Faculty members at Harvard University are raising questions about a new fellows program that aims to hire at least 20 new Ph.D.‘s for one-year teaching stints in the Faculty of Arts and Sciences. Professors say the program could be detrimental to Harvard’s faculty if the program grows too large or becomes permanent, according to an article in The Harvard Crimson.
“It’s a fine program in economically straitened times,” classics professor Richard F. Thomas told The Crimson. “But one wouldn’t want to see a substitute in any way for legitimate ladder appointments.”
English professor Louis Menand told the student newspaper that he wondered whether the program was even in participants’ best interest, since fellows would be expected to focus mainly on teaching, rather than research, and would go back to pounding the pavement after just one year:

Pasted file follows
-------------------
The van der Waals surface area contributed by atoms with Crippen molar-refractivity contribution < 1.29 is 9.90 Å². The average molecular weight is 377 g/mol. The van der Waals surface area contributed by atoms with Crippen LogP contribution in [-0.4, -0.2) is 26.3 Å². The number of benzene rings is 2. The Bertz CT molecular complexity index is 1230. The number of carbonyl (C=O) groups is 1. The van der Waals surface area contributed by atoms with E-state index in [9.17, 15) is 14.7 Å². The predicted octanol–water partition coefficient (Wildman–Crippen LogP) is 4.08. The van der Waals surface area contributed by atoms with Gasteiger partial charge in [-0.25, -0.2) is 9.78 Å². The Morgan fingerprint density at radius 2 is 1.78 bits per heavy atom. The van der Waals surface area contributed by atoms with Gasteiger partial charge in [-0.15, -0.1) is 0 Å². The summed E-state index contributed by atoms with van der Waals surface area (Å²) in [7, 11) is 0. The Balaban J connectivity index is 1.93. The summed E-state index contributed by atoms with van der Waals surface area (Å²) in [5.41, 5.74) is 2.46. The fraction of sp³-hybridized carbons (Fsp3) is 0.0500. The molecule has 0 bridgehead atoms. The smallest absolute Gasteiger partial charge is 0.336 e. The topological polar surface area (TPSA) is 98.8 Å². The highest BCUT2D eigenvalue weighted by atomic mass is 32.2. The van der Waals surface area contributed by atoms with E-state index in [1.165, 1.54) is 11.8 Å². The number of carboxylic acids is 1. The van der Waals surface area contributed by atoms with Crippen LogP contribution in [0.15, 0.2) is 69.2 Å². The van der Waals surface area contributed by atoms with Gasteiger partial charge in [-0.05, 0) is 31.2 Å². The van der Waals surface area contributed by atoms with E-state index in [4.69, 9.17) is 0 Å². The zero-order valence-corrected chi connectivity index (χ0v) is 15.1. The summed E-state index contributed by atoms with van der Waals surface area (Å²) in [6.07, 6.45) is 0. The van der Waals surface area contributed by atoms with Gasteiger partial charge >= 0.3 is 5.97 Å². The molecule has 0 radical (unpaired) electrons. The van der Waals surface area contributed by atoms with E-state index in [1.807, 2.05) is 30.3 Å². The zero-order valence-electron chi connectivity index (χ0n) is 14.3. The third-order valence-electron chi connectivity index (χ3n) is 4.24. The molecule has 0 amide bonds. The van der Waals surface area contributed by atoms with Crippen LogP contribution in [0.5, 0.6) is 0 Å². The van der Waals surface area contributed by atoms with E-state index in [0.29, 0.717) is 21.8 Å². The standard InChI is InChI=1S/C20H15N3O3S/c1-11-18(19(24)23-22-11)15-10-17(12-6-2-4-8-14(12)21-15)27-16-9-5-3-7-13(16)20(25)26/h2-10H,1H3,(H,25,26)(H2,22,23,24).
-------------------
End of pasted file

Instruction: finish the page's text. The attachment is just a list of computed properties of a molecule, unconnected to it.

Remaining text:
“It’s really a way to get inexpensive teaching,” [Menand] said. “We need to make sure it’s good for them and we’re not just using them.”
Meanwhile, another of Harvard’s cost-cutting moves is inspiring protests, according to an article on Open Media Boston (hat tip: University Diaries). The online-only publication reports that students and union members staged two protests last week against proposed staff layoffs at the university.
Jeff Carens, a library worker and representative of the Harvard Union of Clerical and Technical Workers, told Open Media Boston that he’s shocked that the world’s wealthiest university would even consider sacking its clerical workers, janitors, and other low-paid workers:
“We feel like Harvard has plenty of money. When I came here 20 years ago they had $4.5 billion in their endowment. Now they have $29 billion. To me, that’s a staggering record of capital accumulation. And they made some risky investments that made the endowment skyrocket during the boom times. … Predictably, in a downturn, those investments are going to take a hit. But they want us to pay for that. They want ordinary workers to pay for their investment strategies.”